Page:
A few weeks ago, my gym class watched a film showing the struggle students all over this country are going through. A few weeks ago, I realized I was not alone.
Exposing the reality of students all over this country, The Race to Nowhere was written by Maimone Attia and directed by Vicki Abeles and Jessica Congdon.
To be quite honest, I was skeptical at first. I didn’t think that a single film could bring so much attention to the topic. However, it was my teacher’s enthusiasm about it that kept my eyes open while watching this film that early Wednesday morning.
Sipping my coffee I had brought that day, probably my second or third (all before 7:30 A.M), I heard a woman share a story about how her daughter was diagnosed with a stress-induced illness. Okay, I thought. This happens. Well-caffeinated, I heard how bad coffee really is and its negative effects on a young body and how you shouldn’t drink it and- whatever. It’s not like a few cups per day is going to kill me…
Then I heard about how a thirteen year old girl committed suicide because of a poor math grade. This should not have happened. Every once in a while you hear about that kid from that town who just couldn’t do it anymore. This is an everyday occurrence in towns all over America.
Why are school administrators waiting for someone to take their life before making a change?
While researching this topic on the website for The Jason Foundation, an online source of information about youth suicide, I learned that more teenagers die from suicide than cancer, heart disease, AIDS, influenza, strokes, birth defects, pneumonia, and chronic lung disease combined. I found this particular fact shocking and appalling. To see if stress is an issue at Holliston High School, I asked a few students some questions.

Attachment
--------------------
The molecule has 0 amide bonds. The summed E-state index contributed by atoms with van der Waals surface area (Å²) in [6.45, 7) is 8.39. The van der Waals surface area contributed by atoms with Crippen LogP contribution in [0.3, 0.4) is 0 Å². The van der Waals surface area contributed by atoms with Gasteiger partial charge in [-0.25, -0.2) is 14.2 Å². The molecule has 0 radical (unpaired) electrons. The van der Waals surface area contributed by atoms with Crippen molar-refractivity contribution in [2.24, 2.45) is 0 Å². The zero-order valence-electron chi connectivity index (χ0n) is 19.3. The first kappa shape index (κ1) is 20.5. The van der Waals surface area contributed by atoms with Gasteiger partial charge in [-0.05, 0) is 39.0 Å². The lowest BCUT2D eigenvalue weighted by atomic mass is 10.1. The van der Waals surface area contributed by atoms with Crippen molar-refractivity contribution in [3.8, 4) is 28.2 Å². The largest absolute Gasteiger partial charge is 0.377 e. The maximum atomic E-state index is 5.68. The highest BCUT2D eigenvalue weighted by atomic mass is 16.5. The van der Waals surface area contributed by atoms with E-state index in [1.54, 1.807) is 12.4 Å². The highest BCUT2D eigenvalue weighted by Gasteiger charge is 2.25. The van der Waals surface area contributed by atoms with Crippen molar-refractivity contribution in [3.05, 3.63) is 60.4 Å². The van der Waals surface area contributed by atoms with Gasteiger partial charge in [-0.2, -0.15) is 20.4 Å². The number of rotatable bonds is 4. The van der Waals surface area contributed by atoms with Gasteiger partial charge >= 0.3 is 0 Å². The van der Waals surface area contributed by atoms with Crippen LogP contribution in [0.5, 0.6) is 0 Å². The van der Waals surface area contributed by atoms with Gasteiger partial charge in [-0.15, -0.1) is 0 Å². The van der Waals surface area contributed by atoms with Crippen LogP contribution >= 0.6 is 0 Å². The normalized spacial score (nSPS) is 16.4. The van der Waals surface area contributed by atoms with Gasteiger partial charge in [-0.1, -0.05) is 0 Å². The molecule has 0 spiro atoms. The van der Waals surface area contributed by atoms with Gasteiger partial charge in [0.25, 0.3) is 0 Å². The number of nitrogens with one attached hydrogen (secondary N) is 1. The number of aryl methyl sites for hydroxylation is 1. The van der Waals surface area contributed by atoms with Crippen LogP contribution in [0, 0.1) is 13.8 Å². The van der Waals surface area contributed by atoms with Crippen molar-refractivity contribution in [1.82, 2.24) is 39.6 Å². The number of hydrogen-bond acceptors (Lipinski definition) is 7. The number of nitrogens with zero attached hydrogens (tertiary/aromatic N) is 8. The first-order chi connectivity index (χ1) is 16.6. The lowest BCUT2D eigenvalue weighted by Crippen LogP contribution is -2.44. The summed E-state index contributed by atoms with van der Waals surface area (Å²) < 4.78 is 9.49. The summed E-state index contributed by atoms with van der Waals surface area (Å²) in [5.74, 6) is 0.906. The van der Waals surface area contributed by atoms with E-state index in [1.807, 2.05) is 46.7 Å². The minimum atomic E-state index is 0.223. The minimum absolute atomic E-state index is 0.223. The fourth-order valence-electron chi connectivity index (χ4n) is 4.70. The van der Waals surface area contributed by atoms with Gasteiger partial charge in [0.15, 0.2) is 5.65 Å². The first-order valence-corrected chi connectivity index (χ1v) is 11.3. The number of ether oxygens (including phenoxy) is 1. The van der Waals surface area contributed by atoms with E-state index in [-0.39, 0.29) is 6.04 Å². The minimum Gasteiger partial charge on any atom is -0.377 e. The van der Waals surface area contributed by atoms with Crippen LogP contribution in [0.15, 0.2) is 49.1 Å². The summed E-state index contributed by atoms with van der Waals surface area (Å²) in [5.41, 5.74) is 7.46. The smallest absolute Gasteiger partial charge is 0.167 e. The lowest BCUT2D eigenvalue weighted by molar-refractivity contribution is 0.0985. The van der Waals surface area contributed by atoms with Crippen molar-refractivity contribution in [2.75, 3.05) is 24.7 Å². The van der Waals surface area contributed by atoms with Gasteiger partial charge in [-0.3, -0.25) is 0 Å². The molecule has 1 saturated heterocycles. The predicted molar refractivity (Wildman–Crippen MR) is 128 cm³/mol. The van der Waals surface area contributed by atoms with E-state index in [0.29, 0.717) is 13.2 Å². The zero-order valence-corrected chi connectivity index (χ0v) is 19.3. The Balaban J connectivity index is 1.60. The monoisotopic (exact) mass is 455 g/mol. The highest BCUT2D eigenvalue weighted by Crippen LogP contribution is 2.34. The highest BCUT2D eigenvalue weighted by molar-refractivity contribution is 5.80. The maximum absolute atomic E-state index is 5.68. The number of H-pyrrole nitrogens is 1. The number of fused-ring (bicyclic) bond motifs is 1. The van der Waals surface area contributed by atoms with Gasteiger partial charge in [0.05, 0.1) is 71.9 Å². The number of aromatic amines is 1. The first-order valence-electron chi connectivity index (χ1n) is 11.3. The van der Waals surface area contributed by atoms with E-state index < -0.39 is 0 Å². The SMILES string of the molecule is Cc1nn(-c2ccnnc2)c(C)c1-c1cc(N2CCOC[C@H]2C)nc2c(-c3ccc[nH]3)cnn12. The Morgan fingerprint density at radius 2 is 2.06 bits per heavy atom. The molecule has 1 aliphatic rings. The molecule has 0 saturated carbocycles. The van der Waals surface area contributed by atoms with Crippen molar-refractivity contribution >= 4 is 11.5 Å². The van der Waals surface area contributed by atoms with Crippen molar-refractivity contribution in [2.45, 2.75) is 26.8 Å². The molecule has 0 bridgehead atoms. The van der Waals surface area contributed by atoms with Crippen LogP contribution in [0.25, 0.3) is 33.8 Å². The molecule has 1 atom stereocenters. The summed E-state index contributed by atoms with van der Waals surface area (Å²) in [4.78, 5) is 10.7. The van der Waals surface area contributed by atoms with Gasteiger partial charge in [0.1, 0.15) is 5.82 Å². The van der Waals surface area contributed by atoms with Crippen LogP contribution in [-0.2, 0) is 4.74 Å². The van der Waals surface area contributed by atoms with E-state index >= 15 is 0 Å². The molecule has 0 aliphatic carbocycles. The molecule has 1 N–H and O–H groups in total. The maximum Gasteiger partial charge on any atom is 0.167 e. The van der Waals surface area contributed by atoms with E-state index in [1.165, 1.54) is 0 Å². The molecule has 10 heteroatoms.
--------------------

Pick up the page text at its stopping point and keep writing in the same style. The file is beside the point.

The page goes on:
Madison Porter, a junior at Holliston High School, is working with Mr. D’Avanzo in the Race to Nowhere project. “It’s an important cause to be aware of because it’s an issue no one seems to talk about. With this project, we are trying to raise awareness of the stress put on kids in school.” The campaign gains strength as more students, parents, and teachers get involved.
Knowing is half the battle. Doing something about it is the other half. This is not a matter to be solved overnight, but slowly changed to benefit future generations.
An online forum has been created by Joshua Staub, a junior at HHS, to bring ideas and opinions together. People can access it at http://learnforachange.boards.net/. So far, over fifty individuals have signed up and many have created posts that bring attention to the causes and effects of stress in school.
There is also a page on facebook for anyone who has a thought, question, or opinion. If you have an account, look up “I’m Holliston Happy”. There are already several stories from worried parents about their kids and their educations.
Slowly but surely, I have strong faith that Holliston will see better days ahead. We have great teachers and students, and the drive behind one teacher in particular is leading us in a successful direction.
Ever since day one of the second term, Glenn D’Avanzo has shown to my class his dedication and willingness to sacrifice anything and everything in order to make a change for the benefit of the students at HHS. Plain and simple, he cares.
To whomever is reading this: I highly recommend taking Mr. D’Avanzo’s Stress Management & Psych class. It counts as a wellness credit, but this is much more than just a gym class. I have learned more than I could say in a single article not only about myself, but how to change a generation. This is just the beginning.